Writing Contests and Flashes of Genius
Guest Post by Andrea Downing
Love’em or hate ‘em, if you’re a writer, most likely you’ve entered a writing contest at some stage of your career. You may have done it in the pure and simple hope of getting your work in front of an agent or publisher, or you may have just wanted more feedback on your work in order to know you were going in the right direction. Perhaps you were just hoping for a win to use as promotion for your book. Whatever your reason, the value of entering could well depend on where you placed and what the judges said about your writing.
A couple of years ago I entered a writing competition and, unfortunately, came in fourth where the first three places were the finalists. Like anyone would be, I was disappointed that, by a mere two points in this case, I had been pipped at the post. My personal reason for entering had been to get feedback on my writing since I had undertaken to write a western historical romance which no one, but no one, in New York reads. Therefore, I obviously looked to the three judges of this contest for some useful critique. Two of the judges scored me at 99 and 94 out of 100 respectively, and the third—whose marks happily didn’t count as the contest only took the two highest scores— scored me a whopping 56. After I was able to stop catching flies with my mouth hanging open, I asked myself….WHY? Where the first two judges raved about my dialogue and said they could hear the voices of my characters, No. 3 said they sounded like the 1960s instead of the 1860s. Whereas Nos. 1 & 2 loved the story and claimed they wanted to read more, No. 3 told me it was over-plotted and maybe I should try writing something else. In fact, No. 3 didn’t have a single good thing to say about my opus until at the end she conceded that I had “flashes of genius!” Not even ‘some bits were ok,’ but actual genius! Hmmm.
So, was Judge 3 having the literary equivalent of a bad hair day? Was she simply a hard marker? Can there be such a gap between critics as to explain my results? I looked at the marks for all 20 contestants and the nearest gap to mine was a measly 20 point differential to my 40. Did my critic just hate “westerns?” Or did she see something the others hadn’t? And who was right? Can one be subjective about good writing?
When sentences are grammatically correct can ideas, imagery, voices, story be thought ‘good’ by one person and ‘bad’ by another? Obviously, they can or critics would be out of a job. There are books—stories—you may not like while knowing they are well-written. The existence of classics and bestsellers says that there is often a general consensus of opinion. But why (and how and when) does a difference of opinion occur? And what is the value of all this to the entrant?
Obviously, if you enter a competition purely in the hope of winning for promotional purposes, your chances are pretty slim that you are going to reach your goal, and the same might be said about hoping to get your work in front of an agent or publisher. You might, of course, but it’s not something you can count on. What you can count on is getting criticism, and what you do with that criticism is entirely up to you. I had some very good advice from a fellow writer, and it’s guidance I followed in the contests I entered following that fateful one. I take the criticism I believe in and ignore the censure with which I don’t agree. I go back over the manuscript with the remarks to hand and look at my work and see whether I feel the judge was right or wrong. And—I repeat!—I ignore the rest.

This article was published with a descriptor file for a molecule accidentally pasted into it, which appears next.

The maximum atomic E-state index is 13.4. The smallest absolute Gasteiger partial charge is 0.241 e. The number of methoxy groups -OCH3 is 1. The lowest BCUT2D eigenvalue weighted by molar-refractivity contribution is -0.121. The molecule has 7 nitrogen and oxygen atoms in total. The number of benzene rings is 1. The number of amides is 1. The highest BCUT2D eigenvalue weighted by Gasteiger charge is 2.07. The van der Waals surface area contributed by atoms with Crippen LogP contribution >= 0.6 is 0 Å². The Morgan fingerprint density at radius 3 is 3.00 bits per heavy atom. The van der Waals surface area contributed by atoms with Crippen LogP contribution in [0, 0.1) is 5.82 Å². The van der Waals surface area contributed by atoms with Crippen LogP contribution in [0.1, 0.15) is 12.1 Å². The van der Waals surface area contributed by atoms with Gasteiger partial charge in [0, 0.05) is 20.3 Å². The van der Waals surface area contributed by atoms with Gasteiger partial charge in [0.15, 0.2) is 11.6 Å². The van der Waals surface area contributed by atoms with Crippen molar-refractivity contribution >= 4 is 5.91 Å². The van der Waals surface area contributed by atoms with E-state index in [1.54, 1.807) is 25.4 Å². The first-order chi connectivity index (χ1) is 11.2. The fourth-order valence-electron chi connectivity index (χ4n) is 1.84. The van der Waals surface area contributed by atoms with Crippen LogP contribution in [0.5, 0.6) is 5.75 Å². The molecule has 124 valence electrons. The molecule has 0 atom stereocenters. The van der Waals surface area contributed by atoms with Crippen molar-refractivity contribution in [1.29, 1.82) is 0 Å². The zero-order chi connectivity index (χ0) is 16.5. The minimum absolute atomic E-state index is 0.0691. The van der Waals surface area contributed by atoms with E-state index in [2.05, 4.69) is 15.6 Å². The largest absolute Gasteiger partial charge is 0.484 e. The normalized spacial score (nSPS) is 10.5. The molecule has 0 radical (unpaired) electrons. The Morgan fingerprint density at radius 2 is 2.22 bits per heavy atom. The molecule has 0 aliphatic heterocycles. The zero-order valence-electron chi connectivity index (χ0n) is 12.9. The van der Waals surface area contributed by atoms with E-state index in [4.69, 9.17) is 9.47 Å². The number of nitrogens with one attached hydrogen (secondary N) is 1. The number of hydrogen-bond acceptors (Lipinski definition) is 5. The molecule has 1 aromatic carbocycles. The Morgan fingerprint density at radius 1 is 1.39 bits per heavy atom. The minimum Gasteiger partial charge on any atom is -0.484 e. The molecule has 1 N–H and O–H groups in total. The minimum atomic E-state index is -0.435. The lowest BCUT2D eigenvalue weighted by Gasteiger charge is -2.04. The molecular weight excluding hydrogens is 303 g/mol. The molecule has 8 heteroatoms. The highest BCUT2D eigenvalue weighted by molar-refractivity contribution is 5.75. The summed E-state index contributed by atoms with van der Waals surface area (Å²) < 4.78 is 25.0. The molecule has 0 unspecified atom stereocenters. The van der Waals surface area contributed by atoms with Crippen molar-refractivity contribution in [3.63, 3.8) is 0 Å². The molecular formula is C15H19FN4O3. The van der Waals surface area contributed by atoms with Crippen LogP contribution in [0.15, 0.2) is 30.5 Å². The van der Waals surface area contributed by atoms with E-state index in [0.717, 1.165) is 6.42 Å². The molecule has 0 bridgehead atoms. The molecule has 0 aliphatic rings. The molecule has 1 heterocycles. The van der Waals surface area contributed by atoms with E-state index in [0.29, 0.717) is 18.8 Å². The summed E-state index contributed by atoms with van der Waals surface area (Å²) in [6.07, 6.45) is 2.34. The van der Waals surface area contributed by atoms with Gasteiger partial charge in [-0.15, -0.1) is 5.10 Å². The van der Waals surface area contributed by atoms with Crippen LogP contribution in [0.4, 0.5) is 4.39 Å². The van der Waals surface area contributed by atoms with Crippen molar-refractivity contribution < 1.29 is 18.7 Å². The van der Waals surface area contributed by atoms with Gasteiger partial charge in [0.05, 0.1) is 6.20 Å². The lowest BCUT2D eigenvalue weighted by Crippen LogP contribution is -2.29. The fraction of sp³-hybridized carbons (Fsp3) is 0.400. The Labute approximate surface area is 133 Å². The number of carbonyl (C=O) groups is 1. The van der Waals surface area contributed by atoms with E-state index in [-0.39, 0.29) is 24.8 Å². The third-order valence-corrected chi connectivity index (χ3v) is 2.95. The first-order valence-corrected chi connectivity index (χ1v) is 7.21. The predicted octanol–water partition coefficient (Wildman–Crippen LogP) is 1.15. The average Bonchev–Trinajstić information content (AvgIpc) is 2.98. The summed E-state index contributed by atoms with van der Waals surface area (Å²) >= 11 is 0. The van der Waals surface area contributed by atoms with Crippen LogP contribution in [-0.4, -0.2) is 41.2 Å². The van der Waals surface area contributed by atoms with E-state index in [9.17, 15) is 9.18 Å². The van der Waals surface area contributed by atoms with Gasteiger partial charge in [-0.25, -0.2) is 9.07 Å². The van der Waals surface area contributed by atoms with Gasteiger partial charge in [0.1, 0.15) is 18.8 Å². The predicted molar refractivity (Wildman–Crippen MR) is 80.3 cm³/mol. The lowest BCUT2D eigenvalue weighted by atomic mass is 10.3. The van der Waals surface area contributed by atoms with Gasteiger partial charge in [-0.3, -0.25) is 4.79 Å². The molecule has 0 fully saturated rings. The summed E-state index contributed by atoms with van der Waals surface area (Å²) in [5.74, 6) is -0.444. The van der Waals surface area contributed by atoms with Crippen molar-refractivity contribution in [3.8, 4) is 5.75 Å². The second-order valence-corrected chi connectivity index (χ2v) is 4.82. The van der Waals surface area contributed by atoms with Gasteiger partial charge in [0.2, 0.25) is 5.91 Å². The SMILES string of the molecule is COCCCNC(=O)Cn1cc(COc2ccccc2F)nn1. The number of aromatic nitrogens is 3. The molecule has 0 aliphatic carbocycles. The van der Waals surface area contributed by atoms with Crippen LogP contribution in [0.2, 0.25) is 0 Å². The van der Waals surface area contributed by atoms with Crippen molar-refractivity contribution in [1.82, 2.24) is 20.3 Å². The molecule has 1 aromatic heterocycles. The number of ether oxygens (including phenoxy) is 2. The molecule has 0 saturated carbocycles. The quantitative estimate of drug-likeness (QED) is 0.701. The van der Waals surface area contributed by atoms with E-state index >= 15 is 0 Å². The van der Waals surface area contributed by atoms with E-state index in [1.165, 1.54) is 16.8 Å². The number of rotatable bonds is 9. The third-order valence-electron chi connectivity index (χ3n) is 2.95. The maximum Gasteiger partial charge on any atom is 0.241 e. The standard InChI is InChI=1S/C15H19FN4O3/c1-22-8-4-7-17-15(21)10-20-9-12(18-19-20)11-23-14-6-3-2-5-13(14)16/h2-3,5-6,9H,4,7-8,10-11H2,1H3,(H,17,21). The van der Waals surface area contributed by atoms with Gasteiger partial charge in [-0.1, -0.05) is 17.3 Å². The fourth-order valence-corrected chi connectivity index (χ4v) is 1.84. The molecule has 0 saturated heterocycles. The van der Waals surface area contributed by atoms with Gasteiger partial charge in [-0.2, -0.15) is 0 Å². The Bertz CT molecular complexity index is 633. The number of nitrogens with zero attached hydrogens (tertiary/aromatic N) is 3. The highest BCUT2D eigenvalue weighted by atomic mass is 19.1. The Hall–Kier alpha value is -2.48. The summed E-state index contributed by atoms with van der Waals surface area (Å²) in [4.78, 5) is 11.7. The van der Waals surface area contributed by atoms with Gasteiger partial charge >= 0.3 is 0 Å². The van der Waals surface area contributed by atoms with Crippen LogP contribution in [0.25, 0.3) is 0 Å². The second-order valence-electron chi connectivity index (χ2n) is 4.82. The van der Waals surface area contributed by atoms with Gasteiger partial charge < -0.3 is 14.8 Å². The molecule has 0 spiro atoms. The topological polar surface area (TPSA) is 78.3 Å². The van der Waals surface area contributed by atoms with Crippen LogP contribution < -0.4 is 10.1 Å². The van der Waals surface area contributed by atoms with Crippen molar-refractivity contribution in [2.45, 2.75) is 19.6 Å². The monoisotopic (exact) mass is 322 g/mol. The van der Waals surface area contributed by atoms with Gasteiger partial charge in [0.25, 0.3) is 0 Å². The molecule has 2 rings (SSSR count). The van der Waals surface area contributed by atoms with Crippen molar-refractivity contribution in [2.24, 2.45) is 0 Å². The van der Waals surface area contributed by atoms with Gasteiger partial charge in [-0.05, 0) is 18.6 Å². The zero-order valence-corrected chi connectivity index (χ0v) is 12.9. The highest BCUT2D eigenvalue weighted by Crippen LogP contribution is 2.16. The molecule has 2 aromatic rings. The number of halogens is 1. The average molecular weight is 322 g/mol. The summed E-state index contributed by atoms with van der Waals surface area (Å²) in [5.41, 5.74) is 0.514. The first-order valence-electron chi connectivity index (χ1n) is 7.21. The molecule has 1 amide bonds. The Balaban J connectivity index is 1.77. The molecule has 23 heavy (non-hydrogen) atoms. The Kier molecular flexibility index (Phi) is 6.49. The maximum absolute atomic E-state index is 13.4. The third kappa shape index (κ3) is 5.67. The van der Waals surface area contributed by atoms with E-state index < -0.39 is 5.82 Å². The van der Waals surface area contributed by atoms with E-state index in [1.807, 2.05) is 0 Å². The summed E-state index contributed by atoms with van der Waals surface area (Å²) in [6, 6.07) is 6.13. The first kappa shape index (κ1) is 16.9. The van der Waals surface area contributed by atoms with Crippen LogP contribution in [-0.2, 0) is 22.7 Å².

In time the above manuscript became my first book, Loveland, and it has, to date, received quite decent reviews. In fact, it’s currently a finalist as Best American Historical for a RONE Award—a competition which I did not enter but with which inclusion is purely based on having received a 5* review. Whether entering previous contests paid off, it’s difficult to say. Or maybe those flashes of genius just flashed enough at an editor to get me in print.
About the Author
Andrea Downing likes to say that, when she decided to leave New York, the city of her birth, she made a wrong turn and went east instead of west. She ended up spending most of her life in the UK where she received an M.A. from the University of Keele in Staffordshire. She married and raised a beautiful daughter and stayed on to teach and write, living in the Derbyshire Peak District, the English Lake District, Wales and the Chiltern Hills before finally moving into London. During this time, family vacations were often on guest ranches in the American West, where she and her daughter have clocked up some 17 ranches to date. In addition, she has traveled widely throughout Europe, South America, and Africa, living briefly in Nigeria. In 2008 she returned to the city of her birth, NYC, but frequently exchanges the canyons of city streets for the wide open spaces of the West. Her love of horses, ranches, rodeo and just about anything else western is reflected in her writing. Loveland, a western historical romance published by The Wild Rose Press, was her first book and is a finalist for the RONE Award of Best American Historical. Lawless Love, a story, comes out as part of The Wild Rose Press Lawmen and Outlaws’ series on Sept. 4. Andrea is a member of Romance Writers of America and Women Writing the West.